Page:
Guardian comment piece: creating new narratives for migration and climate change
May 21, 2013
This article by the UKCCMC project manager originally ran in the Guardian on 17th of May.
This week the Guardian has been running a major series on “climate refugees” about the village of Newtok in Alaska, which faces an imminent threat to its existence from erosion.
The term “climate refugee” is problematic for a number of reasons. The first being that people who are facing movement do not like the term. The word “refugee” brings to mind a number of (not always accurate) images: tented camps, long lines of people walking, dangerous boat crossings. People facing the prospect moving hope that they will have some choice in the timing and circumstances of their movement and that when they arrive they will find work and become active members of their new communities. Their hope is that they will move with dignity.
President Anote Tong of Kiribati, an island nation in the Pacific, told Australia’s ABC Radio that the people of Kiribati do not want to leave as refugees but as skilled migrants. Similarly, Ursula Rakova, a campaigner from the Carteret Islands is highly critical of the “climate refugee” narrative: “Our plan is one in which we remain as independent and self-sufficient as possible. We wish to maintain our cultural identity and live sustainably wherever we are.”
Apart from people’s own rejection of the “climate refugee” term there are also several other problems. It’s clear that there are connections between climate change and the movement of people, but the connections are not as clear as the “climate refugee” narrative suggests. The phrase conjures images of large numbers of people moving en masse over long distances and crossing international borders and possibly continents. It seems unlikely that climate change will produce this kind of human movement.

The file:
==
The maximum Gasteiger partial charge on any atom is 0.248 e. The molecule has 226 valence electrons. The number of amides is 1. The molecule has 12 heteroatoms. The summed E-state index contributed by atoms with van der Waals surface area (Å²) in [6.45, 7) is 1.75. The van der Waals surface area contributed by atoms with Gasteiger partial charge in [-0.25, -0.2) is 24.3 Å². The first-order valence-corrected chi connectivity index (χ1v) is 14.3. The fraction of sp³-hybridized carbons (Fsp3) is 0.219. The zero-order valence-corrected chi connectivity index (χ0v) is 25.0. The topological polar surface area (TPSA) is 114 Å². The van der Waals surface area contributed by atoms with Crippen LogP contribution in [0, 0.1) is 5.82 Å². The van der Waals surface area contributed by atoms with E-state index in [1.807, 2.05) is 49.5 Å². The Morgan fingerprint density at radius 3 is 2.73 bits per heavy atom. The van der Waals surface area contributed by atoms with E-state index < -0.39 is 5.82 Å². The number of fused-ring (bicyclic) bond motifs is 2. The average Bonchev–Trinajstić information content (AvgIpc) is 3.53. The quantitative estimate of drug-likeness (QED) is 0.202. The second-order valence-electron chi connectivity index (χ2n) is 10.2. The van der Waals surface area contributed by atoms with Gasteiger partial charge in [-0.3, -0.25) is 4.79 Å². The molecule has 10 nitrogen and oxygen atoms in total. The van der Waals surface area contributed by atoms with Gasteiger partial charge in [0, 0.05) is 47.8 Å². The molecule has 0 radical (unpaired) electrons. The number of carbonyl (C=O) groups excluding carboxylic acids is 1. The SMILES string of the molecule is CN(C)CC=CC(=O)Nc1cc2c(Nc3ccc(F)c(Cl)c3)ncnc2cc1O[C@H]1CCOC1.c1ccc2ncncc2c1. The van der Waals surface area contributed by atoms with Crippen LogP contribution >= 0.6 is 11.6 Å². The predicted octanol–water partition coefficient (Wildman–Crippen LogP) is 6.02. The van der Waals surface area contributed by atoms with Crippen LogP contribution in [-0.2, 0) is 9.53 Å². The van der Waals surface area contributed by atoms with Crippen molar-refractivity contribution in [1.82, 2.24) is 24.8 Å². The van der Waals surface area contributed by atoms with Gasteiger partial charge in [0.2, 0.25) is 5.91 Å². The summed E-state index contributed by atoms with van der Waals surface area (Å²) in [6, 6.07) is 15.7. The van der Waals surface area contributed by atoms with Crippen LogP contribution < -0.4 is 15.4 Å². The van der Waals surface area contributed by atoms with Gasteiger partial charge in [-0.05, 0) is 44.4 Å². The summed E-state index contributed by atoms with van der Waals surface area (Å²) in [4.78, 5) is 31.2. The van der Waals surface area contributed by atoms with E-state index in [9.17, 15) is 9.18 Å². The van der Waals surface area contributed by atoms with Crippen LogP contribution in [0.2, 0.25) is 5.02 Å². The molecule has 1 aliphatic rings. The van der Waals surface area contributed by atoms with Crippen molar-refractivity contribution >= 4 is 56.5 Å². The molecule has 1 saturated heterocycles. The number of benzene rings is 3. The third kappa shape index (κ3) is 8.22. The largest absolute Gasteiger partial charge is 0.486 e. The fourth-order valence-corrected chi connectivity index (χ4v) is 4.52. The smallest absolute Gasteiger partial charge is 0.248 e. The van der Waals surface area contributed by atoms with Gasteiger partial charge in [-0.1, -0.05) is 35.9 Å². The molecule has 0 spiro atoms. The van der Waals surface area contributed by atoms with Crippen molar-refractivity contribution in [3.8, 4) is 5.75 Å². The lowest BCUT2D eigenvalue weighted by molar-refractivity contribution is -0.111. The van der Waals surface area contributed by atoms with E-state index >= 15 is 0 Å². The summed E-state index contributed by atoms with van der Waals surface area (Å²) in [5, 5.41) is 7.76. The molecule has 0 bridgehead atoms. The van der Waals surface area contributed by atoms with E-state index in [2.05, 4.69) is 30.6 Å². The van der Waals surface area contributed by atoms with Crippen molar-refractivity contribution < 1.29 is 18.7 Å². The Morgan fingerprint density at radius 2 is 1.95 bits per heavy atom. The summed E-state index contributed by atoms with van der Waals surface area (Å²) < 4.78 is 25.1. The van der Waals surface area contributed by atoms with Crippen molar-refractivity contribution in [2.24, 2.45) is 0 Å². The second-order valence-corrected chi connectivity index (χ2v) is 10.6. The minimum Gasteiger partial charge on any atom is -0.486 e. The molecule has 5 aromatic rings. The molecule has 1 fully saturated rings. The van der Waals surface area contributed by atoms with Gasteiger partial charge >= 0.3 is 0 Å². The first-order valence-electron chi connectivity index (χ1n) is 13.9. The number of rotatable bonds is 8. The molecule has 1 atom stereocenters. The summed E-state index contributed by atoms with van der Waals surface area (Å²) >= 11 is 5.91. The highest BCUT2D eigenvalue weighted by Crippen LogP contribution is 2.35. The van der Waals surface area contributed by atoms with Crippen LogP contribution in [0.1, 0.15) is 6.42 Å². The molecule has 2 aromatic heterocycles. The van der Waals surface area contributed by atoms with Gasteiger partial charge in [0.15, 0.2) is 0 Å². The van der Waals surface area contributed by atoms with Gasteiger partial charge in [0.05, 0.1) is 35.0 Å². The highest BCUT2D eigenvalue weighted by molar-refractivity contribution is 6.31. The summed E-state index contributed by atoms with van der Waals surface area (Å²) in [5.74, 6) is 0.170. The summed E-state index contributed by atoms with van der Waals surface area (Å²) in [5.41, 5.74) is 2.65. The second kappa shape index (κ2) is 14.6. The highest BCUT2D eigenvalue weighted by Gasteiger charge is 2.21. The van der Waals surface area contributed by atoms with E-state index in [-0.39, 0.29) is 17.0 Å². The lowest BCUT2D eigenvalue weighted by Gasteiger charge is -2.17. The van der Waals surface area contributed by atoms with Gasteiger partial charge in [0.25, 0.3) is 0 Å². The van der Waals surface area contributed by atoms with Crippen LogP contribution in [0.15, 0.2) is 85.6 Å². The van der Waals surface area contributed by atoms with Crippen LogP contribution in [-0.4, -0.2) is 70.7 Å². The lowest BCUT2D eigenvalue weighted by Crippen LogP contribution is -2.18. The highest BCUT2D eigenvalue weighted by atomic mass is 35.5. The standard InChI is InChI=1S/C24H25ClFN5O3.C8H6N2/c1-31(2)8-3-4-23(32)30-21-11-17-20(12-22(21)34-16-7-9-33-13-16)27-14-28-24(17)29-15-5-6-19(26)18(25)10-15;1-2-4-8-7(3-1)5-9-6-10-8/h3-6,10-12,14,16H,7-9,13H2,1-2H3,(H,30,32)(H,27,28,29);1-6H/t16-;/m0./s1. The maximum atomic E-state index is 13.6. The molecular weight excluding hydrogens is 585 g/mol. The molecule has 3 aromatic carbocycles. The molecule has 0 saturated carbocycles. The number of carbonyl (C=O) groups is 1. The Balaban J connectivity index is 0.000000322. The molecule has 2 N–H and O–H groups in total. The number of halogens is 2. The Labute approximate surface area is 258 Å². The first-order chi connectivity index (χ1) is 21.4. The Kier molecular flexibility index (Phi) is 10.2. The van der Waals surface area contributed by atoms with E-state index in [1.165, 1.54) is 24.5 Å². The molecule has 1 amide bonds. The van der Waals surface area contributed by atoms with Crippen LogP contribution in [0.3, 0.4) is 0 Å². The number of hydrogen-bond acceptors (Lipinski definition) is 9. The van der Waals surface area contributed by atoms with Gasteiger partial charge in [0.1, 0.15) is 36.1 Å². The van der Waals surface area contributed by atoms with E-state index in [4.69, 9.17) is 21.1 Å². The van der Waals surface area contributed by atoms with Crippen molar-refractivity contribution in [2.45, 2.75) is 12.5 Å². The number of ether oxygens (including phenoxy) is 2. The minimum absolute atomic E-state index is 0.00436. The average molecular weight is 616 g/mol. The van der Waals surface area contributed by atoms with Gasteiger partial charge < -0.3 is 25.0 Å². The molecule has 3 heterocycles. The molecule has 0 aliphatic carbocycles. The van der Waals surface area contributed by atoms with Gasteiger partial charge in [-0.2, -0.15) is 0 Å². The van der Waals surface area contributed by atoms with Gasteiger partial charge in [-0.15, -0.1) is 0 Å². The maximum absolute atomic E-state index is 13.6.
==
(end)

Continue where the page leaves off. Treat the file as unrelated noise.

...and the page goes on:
What seems more likely is that climate change might reinforce existing trends in short-term, short distance migration. For example, as subsistence farmers find it increasingly difficult to make a living in rural areas they may move to nearby cities to find work. Whole towns or villages will not move together: in fact, families may not even move together. Far more likely is that one or two household members will move, find work elsewhere and send money home to their community. This statement collected by the EACH-FOR research project from a farmer in Hueyotlipan, Mexico gives a sense of this kind of movement: “Times have changed … the rain is coming later now, so we produce less. The only solution is to go away, at least for a while. Each year I’m working for three to five months in Wyoming. That’s my main source of income.”
Full article via Guardian comment piece: creating new narratives for migration and climate change | UK Climate Change & Migration Coalition.